Growing up on Maine’s Ragged Edge by Thomas Hanna
A Depression-era memoir of life in Midcoast Maine. Author Thomas Hanna grew up in the village of Five Islands on Georgetown Island, in a small, crowded bungalow pieced together on the edge of a swamp with secondhand wood and cardboard. He was the eldest son and the second of eight children born to his young mother and his father, a World War I veteran big on dreams, but low on luck.
During Hanna’s early years, there were some bright moments despite the privation, but as the years wore on, times were often unbearable. He wrote of eating only rice and raisins for days on end, the embarrassment of “being on the town,” his growing resentment toward a father he desperately wanted to be close to, and, ultimately, his bitterness at becoming the man of the family at the tender age of 14. But, it is also a tale of growing up, of collecting Hoodsie cup lids, moonlit toboggan rides, and life in a small village. It was only after serving in the U.S. Navy during the end of World War II, far from the poverty and despair of his childhood, that Hanna found personal salvation.
Drawing on insight gleaned from his 80 years, Hanna’s Shoutin’ into the Fog is a book written with sensitivity, humor, and subtle emotion about a hardscrabble way of life, old-time Maine, and the meaning of both family and forgiveness. His personal tale casts an honest light not only on his own family, but helps illuminate a way of life common to the coast in the 1920s and 1930s that is slowly fading from memory.
I really enjoyed this gem of a book! I love Maine to begin with and this book was like sitting down with Thomas over a cuppa and having a good old talk about his childhood. Such depravation these people dealt with! A small house made of used lumber and cardboard, can you imagine the cold in the Maine winters?!! And on an island no less with cold wind from the sea. They had no water in their house until 1933. Dad would bring bucket by bucket of water from a neighbors well to fill the laundry tubs so mom could do the laundry. And all this with 8 kids! A great aunt finally paid for them to get their own well. Thomas’ dad was not a fisherman, but a salesman and did odd jobs as he could find them. Not much of a provider by any means.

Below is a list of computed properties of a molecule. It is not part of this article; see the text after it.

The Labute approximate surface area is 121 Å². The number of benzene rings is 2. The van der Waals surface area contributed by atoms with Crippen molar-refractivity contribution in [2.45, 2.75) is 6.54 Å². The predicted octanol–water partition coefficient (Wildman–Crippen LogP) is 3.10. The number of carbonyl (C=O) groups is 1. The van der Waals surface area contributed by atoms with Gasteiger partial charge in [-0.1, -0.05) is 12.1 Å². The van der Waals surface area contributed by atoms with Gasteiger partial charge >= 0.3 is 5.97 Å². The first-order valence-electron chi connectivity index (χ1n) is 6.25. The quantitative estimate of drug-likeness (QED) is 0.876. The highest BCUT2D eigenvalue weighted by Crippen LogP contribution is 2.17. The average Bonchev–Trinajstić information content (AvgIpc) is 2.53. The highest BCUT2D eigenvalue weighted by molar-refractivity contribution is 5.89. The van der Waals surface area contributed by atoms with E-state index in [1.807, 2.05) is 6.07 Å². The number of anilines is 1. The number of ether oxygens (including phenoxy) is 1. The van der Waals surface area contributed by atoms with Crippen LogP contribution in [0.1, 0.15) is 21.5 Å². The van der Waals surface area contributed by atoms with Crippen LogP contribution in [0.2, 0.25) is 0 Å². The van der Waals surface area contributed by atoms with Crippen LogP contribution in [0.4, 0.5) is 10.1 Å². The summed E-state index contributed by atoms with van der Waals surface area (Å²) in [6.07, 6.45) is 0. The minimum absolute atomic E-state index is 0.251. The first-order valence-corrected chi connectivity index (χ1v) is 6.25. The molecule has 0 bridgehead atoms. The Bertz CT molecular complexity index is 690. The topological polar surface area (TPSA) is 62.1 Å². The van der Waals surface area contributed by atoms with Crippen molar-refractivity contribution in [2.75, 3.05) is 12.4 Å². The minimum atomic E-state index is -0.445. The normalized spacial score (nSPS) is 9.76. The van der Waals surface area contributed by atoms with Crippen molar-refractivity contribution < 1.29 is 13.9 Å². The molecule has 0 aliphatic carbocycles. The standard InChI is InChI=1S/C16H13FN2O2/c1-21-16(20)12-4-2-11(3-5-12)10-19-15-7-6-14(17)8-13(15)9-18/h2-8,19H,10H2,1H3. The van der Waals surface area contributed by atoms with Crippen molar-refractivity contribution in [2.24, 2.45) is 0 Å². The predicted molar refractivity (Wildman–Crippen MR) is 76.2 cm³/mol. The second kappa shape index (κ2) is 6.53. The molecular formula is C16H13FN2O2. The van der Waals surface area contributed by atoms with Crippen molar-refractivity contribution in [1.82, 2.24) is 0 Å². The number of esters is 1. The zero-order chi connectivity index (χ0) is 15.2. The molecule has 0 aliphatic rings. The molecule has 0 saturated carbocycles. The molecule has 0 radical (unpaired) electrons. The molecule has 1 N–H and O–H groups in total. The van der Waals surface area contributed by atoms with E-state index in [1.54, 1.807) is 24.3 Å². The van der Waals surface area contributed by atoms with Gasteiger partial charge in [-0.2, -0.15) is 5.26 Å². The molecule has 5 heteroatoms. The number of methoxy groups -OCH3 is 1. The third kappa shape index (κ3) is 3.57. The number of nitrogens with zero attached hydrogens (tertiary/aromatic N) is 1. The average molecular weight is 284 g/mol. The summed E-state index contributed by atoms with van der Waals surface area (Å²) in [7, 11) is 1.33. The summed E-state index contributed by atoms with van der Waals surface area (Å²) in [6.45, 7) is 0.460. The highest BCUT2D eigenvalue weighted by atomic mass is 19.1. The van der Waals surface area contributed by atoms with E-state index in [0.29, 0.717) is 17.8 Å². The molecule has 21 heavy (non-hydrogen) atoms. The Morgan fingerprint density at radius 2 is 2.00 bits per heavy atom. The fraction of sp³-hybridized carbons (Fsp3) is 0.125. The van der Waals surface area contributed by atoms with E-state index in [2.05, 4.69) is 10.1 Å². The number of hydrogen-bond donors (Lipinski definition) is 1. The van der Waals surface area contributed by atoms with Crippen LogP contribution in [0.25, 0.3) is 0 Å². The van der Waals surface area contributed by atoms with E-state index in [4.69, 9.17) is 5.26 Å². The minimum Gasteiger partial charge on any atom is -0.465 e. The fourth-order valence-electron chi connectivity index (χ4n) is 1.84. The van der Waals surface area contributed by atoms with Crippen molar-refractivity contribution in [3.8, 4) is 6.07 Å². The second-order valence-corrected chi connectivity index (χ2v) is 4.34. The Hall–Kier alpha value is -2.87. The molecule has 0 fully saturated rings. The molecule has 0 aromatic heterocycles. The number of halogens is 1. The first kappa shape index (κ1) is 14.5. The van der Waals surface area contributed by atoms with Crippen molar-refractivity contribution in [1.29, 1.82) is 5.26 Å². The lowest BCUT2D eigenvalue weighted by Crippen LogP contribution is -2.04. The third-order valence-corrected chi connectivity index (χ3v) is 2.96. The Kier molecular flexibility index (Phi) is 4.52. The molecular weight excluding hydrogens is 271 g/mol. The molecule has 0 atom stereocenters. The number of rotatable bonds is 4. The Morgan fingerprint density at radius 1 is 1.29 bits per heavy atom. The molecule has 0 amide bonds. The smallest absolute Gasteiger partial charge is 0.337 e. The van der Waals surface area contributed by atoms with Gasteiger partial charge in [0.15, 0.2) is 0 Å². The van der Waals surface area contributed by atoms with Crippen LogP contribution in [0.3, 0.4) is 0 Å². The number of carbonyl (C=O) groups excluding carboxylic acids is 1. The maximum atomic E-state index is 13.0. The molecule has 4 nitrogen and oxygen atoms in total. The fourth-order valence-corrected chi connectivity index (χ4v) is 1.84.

Thomas was a good student and arrangements were made for him to stay on the mainland to go to high school for a period. He got to see that there was more to life than his family’s hard scrabble existence. He was honest about the hardships, the resentment, and the anger he felt, but also about all the small little joys life brought. I really enjoyed the old pictures throughout the book. A good read.